Vol 2 Ed 18 » Cultura » When Are You Relaxed?

When Are You Relaxed?

Anastasia Boldireff

Vacation is over, and, it’s back to the daily grind. 

I’ve come to a recent conclusion that we tend to associate certain places or activities with the idea of relaxation.  For instance, some of us say (or at least think) ‘I just need a drink’ to calm down after a long day of work or studying.  On the weekends, the masses tend to drink their hearts out in the spirit of relaxation.  The logical fallacy is that alcohol = relaxation.  My first premise is the thought that we need things or activities to be able to breathe easier in our lives.  Money or material goods = relaxation.  Another premise is the idea that we need a specific place to do this; for instance, I just need a vacation; if I could just go to the beach, or to Europe, I could relax.  We tend to find ourselves using hypotheticals or conditionals when we discuss this idea of relaxation.  ‘I would be more relaxed if…’ insert: ‘I was on the beach’, ‘I had more money to do x, y, z’, ‘I had a better sense of stability’, ‘I could just be finished my degree already!’. 

I want to identify this trope – and trap – in thinking that we need things or specific places to be able to relax.  It’s a dangerous, slippery slope if we collude ‘vacation’ with ‘relaxation’ and only assign a few weeks a year of when we can actual do this.  The semester is upon us and if we are already counting the days to the semana de receso we are actually running away from our realities, and then ‘vacation’ isn’t actually a ‘break’ from the daily grind, it is an abject ‘escape’ from our current realities.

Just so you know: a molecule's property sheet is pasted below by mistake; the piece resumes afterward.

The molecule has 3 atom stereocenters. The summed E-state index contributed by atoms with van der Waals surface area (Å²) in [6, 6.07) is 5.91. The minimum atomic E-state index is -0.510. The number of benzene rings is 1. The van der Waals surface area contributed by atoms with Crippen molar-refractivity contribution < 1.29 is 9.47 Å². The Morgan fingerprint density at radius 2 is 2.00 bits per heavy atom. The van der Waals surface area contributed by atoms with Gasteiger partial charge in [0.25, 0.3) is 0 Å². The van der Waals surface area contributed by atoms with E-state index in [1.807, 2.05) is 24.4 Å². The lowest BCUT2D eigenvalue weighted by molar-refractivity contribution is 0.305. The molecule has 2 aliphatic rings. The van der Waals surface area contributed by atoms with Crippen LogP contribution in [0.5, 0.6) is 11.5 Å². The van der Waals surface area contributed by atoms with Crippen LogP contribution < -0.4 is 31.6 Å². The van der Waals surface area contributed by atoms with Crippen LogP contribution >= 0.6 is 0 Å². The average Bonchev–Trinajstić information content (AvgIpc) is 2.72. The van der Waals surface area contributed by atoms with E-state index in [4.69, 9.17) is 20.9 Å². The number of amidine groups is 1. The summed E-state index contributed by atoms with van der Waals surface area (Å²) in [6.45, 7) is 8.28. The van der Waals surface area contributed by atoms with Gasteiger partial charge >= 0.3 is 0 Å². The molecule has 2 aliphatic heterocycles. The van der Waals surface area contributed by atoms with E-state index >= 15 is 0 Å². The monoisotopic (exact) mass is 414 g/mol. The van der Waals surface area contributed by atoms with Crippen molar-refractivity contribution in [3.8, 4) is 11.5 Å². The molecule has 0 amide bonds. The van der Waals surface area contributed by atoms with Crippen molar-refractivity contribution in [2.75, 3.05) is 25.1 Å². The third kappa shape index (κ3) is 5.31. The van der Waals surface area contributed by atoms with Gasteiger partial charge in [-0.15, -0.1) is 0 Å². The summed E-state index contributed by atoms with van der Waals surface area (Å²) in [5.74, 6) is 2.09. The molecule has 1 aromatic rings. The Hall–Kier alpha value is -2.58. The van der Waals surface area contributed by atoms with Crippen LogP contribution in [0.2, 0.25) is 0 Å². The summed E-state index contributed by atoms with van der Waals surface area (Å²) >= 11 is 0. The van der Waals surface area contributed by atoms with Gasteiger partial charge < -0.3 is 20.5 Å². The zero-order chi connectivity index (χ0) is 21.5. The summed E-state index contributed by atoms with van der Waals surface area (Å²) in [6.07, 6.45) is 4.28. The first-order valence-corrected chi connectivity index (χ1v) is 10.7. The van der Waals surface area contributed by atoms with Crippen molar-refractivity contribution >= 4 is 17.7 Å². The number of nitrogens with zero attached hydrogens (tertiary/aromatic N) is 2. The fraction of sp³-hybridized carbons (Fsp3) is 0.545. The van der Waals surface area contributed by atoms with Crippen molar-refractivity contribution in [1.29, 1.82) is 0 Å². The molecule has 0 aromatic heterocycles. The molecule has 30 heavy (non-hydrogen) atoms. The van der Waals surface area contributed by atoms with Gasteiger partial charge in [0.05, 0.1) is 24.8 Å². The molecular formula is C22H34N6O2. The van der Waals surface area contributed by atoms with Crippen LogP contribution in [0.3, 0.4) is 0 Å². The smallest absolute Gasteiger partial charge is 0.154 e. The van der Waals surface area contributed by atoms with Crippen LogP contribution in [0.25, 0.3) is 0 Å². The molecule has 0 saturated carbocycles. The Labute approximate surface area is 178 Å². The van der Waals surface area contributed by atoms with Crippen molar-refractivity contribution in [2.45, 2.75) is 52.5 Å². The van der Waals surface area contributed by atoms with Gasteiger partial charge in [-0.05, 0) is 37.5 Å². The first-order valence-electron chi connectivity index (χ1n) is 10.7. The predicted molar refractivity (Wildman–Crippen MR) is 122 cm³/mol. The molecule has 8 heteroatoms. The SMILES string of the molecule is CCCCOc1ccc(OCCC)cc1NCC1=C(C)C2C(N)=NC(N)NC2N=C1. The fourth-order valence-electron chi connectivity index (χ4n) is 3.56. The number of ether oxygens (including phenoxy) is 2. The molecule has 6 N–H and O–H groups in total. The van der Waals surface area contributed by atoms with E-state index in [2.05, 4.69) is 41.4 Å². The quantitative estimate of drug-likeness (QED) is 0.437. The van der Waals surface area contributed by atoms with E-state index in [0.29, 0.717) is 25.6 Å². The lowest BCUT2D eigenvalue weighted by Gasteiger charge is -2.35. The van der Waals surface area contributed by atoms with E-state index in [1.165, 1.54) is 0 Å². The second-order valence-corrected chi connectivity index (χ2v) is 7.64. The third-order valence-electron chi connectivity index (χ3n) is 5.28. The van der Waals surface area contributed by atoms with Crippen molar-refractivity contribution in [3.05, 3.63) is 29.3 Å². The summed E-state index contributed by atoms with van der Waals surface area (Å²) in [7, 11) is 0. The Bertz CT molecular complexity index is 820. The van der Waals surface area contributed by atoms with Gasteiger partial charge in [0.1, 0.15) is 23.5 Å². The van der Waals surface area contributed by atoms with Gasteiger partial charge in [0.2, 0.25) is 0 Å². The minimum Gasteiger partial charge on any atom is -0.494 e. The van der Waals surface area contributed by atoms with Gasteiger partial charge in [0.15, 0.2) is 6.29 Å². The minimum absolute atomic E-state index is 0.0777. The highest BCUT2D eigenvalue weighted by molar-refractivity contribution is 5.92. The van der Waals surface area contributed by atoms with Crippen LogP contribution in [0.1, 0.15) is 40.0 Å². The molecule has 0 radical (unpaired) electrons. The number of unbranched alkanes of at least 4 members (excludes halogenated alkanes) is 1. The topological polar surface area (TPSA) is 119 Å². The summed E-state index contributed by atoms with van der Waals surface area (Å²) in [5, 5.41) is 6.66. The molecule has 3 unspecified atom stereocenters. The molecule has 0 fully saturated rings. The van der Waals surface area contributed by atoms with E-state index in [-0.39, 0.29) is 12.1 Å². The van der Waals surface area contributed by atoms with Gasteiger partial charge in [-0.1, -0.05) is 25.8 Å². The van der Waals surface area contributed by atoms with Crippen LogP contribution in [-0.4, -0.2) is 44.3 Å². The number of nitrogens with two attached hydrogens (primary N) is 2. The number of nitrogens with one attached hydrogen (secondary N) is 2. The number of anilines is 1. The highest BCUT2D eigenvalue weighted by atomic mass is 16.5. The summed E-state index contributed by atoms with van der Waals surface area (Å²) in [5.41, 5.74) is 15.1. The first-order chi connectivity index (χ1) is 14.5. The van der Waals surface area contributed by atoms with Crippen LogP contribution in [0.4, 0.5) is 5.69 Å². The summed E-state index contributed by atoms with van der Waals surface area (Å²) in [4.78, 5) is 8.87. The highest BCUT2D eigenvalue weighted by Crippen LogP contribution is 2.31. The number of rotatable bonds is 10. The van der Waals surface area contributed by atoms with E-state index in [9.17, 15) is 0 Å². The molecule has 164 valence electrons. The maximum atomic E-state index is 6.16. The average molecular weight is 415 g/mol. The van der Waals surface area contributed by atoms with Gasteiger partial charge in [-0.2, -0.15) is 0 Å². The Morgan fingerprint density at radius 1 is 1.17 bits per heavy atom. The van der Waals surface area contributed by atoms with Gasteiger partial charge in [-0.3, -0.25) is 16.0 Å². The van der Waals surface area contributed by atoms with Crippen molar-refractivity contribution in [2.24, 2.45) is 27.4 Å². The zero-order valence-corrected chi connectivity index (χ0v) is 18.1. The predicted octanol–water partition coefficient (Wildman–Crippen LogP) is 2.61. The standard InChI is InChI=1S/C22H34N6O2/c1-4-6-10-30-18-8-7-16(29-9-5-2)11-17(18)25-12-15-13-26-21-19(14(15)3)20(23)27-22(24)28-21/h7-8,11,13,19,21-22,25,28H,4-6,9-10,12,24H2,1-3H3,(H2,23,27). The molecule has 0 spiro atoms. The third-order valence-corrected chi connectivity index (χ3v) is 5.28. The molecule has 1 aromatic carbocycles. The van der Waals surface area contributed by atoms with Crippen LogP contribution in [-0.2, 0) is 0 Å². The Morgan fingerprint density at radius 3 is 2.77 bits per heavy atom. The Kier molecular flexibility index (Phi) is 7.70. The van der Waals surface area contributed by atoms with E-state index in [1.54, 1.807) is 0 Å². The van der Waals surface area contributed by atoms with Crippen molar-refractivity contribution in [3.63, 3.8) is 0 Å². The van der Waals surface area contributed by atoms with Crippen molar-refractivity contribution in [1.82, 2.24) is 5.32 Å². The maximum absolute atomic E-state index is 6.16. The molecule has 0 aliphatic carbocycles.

We can all picture what that idyllic vacation looks like.  As a foreigner, a Canadian conception of a vacation looks somewhat like this: some sort of all inclusive on a resort with perfect weather, whether alone or with good friends, a partner, or family to enjoy that post-card picture with.  Ironically, many Colombians I have spoken to envision themselves going to Canada, bundling themselves up with goosefeather jackets and admiring the slowly falling snow while drinking hot chocolate with their significant people.

Not only is this entirely clichéd, it is a trap.  Whatever your dream vacation is, I believe that this push to abandon or run away from your current reality is actually quite telling.

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Recently, I have signed up for a salsa competition and repeatedly have been told to ‘relax’ and ‘relax my body’.  After an afternoon of grueling salsa practice, I started to interrogate these conceptions of relaxation.  Instead of envisioning the beach, I started to ask myself: ‘When am I relaxed?’ and ‘What do I need to actually experience relaxation?

Do I really need that pina colada on the beach in order to experience tranquility?  Is that the only moment I am ever relaxed?  For me, a person whose antithesis is inaction, relaxation manifests itself in an entirely different way.  For me the idea of meditation sounds like torture:  Put me in a room, sitting cross-legged, with a dozen or more smiling, calm people with their eyes closed just subjects me to worry.  I sit there with my eyes closed and instead of ‘relaxing’ or meditating end up worrying about every little thing: whether it will be dark by the time I have to bike home, whether or not my students will submit their work on time, whether or not my father’s forgetfulness is a result of being over-worked and a late night discussion or something more insidious, whether or not I can afford to go to my best friend wedding, why I am not where I want to be with my athletic, financial or career goals.